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Unique program aims young Salt Lake City kids toward college

Published February 27, 2014 9:47 pm

Educational program offers kids a broad variety of choices.
This is an archived article that was published on sltrib.com in 2014, and information in the article may be outdated. It is provided only for personal research purposes and may not be reprinted.

After their school day ends, they don't watch TV, play video games or wander the neighborhood.

Rose Park Elementary kids learn about the chemistry of beauty products, the physiology of exercise or how to play the piano.

More than 180 kids attend Rose Park Academy, a new, unique afterschool program that's drawing national attention this week. On Thursday, representatives of the U.S. Department of Education and the National League of Cities visited the school to learn more about the Academy.

The idea behind the program — the first of its kind in the Salt Lake City School District — is to prepare kids for college by giving them a daily preview of what it would be like. Students take up to eight classes a semester, choosing what interests them from among dozens of options. They attend up to six days a week, several hours a day, mostly after school.

"It's important for them to learn who they are, what they like to do, to let them know they have a whole bunch of options," said Vanessa Paredes, the Academy's coordinator.

In Biochemistry and Beauty, girls learn about the chemistry behind beauty products, creating their own perfumes and lip glosses. In Cooking with Numbers, kids use fractions, percentages, conversions and decimals to whip up edible creations.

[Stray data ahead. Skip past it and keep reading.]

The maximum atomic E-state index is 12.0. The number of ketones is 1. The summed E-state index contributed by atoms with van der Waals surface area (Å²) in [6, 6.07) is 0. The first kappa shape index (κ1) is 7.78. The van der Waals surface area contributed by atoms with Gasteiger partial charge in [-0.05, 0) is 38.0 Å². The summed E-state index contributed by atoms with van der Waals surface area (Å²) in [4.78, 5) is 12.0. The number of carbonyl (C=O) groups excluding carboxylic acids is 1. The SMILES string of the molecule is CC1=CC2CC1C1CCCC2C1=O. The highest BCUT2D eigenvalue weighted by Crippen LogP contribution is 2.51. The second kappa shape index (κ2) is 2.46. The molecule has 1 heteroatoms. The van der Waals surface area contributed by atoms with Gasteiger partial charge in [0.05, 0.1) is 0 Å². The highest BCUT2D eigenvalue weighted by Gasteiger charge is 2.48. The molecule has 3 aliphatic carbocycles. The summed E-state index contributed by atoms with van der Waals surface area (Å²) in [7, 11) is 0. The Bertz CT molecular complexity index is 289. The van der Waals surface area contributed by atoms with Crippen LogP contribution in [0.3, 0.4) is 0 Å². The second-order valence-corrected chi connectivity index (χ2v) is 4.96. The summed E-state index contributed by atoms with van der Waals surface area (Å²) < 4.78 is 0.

On Thursday, students in Kids Love Mystery roamed the hallways looking for clues as to where Chica the cat might be.

"This class is awesome. We have to find Chica," said kindergartner Angel Acosta before bolting off at the sight of the black and white cat in his teacher's arms.

Other classes include Arabic, soccer, book club, Zumba and guitar, among many others.

The Academy also offers a number of Spanish immersion classes — in dance, art, history and geography — responding to parents' desire to see their kids not lose what's often their first language, said Rose Park Elementary Principal Nicole Warren.

In the Academy, 65 percent of students are Latino. Sixty-three percent of the Academy's students live at or below the federal poverty income level.

Parents pay anywhere from $50 to $100 a semester, depending on need.

"We want people at the national level to know Title I schools, urban schools really, are schools of promise," said Joel Arvizo, community learning center manager at Rose Park Elementary. "We want to make sure that college is something normal. It's something attainable. It's something expected."

Arvizo said he and others saw a need for the program this year because of the low number of Rose Park kids who go on to college. The goal, eventually, is for the program to serve all the elementary schools in the Rose Park area, Arvizo said.

The program is funded largely by the district and the Salt Lake Education Foundation as well as through a number of grants and other foundations.

Robert Gomez, director of higher education outreach for the U.S. Department of Education, was one of the visitors to the school Thursday. He said he was particularly impressed with the program's focus on teaching Latino kids more about their cultures and language as well as hiring Latino instructors.

"You're giving students that sense of pride, I think," Gomez said. "You're able to clearly understand who your students are and their needs."

He said he's eager to share stories about what the Academy is doing when he returns to Washington, D.C.

Audrey Hutchinson, program director of education and afterschool initiatives with the National League of Cities, said she also plans to share what she's seen in Salt Lake City with leaders across the country.

"Much of what I've heard today tells me there are some really good best practices here," Hutchinson said.






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